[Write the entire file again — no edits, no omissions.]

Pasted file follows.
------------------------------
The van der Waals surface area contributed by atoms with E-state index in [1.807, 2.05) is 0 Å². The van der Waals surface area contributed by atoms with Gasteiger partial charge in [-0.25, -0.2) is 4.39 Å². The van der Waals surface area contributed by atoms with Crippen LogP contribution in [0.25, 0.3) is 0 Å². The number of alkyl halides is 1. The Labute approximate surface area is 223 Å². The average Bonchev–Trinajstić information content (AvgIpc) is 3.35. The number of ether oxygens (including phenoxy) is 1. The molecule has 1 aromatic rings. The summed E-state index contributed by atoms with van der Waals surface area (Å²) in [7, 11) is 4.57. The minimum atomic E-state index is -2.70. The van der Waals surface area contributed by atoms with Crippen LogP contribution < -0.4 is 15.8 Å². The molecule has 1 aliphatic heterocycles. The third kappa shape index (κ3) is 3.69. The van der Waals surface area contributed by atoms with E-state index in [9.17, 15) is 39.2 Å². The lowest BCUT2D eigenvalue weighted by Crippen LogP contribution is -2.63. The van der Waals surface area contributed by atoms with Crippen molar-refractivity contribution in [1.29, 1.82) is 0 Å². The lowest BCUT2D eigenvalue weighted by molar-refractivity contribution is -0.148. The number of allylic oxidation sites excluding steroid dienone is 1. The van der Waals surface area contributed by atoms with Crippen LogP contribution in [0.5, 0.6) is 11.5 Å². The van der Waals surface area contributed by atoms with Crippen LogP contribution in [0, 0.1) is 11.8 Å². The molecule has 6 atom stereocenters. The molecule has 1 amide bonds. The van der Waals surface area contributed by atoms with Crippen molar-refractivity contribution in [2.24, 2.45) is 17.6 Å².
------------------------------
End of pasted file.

The van der Waals surface area contributed by atoms with E-state index in [1.807, 2.05) is 0 Å². The van der Waals surface area contributed by atoms with Gasteiger partial charge in [-0.25, -0.2) is 4.39 Å². The van der Waals surface area contributed by atoms with Crippen LogP contribution in [0.25, 0.3) is 0 Å². The number of alkyl halides is 1. The Labute approximate surface area is 223 Å². The average Bonchev–Trinajstić information content (AvgIpc) is 3.35. The number of ether oxygens (including phenoxy) is 1. The molecule has 1 aromatic rings. The summed E-state index contributed by atoms with van der Waals surface area (Å²) in [7, 11) is 4.57. The minimum atomic E-state index is -2.70. The van der Waals surface area contributed by atoms with Crippen LogP contribution < -0.4 is 15.8 Å². The molecule has 1 aliphatic heterocycles. The third kappa shape index (κ3) is 3.69. The van der Waals surface area contributed by atoms with E-state index in [9.17, 15) is 39.2 Å². The lowest BCUT2D eigenvalue weighted by Crippen LogP contribution is -2.63. The van der Waals surface area contributed by atoms with Crippen molar-refractivity contribution in [1.29, 1.82) is 0 Å². The lowest BCUT2D eigenvalue weighted by molar-refractivity contribution is -0.148. The number of allylic oxidation sites excluding steroid dienone is 1. The van der Waals surface area contributed by atoms with Crippen LogP contribution in [0.5, 0.6) is 11.5 Å². The van der Waals surface area contributed by atoms with Crippen LogP contribution in [0, 0.1) is 11.8 Å². The molecule has 6 atom stereocenters. The molecule has 1 amide bonds. The van der Waals surface area contributed by atoms with Crippen molar-refractivity contribution in [2.24, 2.45) is 17.6 Å².